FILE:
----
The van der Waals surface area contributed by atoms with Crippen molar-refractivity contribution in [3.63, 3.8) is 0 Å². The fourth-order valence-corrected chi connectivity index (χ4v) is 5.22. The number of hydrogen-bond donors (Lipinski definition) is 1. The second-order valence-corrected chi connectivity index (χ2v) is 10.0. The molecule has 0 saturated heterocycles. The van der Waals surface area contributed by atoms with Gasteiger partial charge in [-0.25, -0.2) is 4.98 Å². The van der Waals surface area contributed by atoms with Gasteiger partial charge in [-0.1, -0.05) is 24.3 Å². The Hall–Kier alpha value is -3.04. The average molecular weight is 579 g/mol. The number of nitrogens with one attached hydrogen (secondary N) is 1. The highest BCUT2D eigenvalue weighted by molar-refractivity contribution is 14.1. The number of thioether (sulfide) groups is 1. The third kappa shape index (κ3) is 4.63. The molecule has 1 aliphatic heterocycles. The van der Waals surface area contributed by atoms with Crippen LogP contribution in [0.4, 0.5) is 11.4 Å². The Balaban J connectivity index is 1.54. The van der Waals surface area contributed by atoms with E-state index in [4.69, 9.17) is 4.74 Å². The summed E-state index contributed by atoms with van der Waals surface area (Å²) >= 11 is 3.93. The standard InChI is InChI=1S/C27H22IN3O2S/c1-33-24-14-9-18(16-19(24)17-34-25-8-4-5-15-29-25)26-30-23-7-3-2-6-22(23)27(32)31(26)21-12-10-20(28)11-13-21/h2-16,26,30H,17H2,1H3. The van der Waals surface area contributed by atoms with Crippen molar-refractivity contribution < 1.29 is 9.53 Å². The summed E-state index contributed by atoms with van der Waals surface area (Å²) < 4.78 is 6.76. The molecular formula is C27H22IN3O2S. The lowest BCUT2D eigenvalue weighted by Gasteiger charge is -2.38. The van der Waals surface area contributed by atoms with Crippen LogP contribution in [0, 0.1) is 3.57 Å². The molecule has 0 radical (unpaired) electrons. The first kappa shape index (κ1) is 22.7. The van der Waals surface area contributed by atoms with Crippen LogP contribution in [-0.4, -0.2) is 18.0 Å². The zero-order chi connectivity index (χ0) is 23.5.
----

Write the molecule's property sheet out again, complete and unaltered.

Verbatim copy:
The van der Waals surface area contributed by atoms with Crippen molar-refractivity contribution in [3.63, 3.8) is 0 Å². The fourth-order valence-corrected chi connectivity index (χ4v) is 5.22. The number of hydrogen-bond donors (Lipinski definition) is 1. The second-order valence-corrected chi connectivity index (χ2v) is 10.0. The molecule has 0 saturated heterocycles. The van der Waals surface area contributed by atoms with Gasteiger partial charge in [-0.25, -0.2) is 4.98 Å². The van der Waals surface area contributed by atoms with Gasteiger partial charge in [-0.1, -0.05) is 24.3 Å². The Hall–Kier alpha value is -3.04. The average molecular weight is 579 g/mol. The number of nitrogens with one attached hydrogen (secondary N) is 1. The highest BCUT2D eigenvalue weighted by molar-refractivity contribution is 14.1. The number of thioether (sulfide) groups is 1. The third kappa shape index (κ3) is 4.63. The molecule has 1 aliphatic heterocycles. The van der Waals surface area contributed by atoms with Crippen LogP contribution in [0.4, 0.5) is 11.4 Å². The Balaban J connectivity index is 1.54. The van der Waals surface area contributed by atoms with E-state index in [4.69, 9.17) is 4.74 Å². The summed E-state index contributed by atoms with van der Waals surface area (Å²) >= 11 is 3.93. The standard InChI is InChI=1S/C27H22IN3O2S/c1-33-24-14-9-18(16-19(24)17-34-25-8-4-5-15-29-25)26-30-23-7-3-2-6-22(23)27(32)31(26)21-12-10-20(28)11-13-21/h2-16,26,30H,17H2,1H3. The van der Waals surface area contributed by atoms with Crippen molar-refractivity contribution < 1.29 is 9.53 Å². The summed E-state index contributed by atoms with van der Waals surface area (Å²) < 4.78 is 6.76. The molecular formula is C27H22IN3O2S. The lowest BCUT2D eigenvalue weighted by Gasteiger charge is -2.38. The van der Waals surface area contributed by atoms with Crippen LogP contribution in [0, 0.1) is 3.57 Å². The molecule has 0 radical (unpaired) electrons. The first kappa shape index (κ1) is 22.7. The van der Waals surface area contributed by atoms with Crippen LogP contribution in [-0.4, -0.2) is 18.0 Å². The zero-order chi connectivity index (χ0) is 23.5.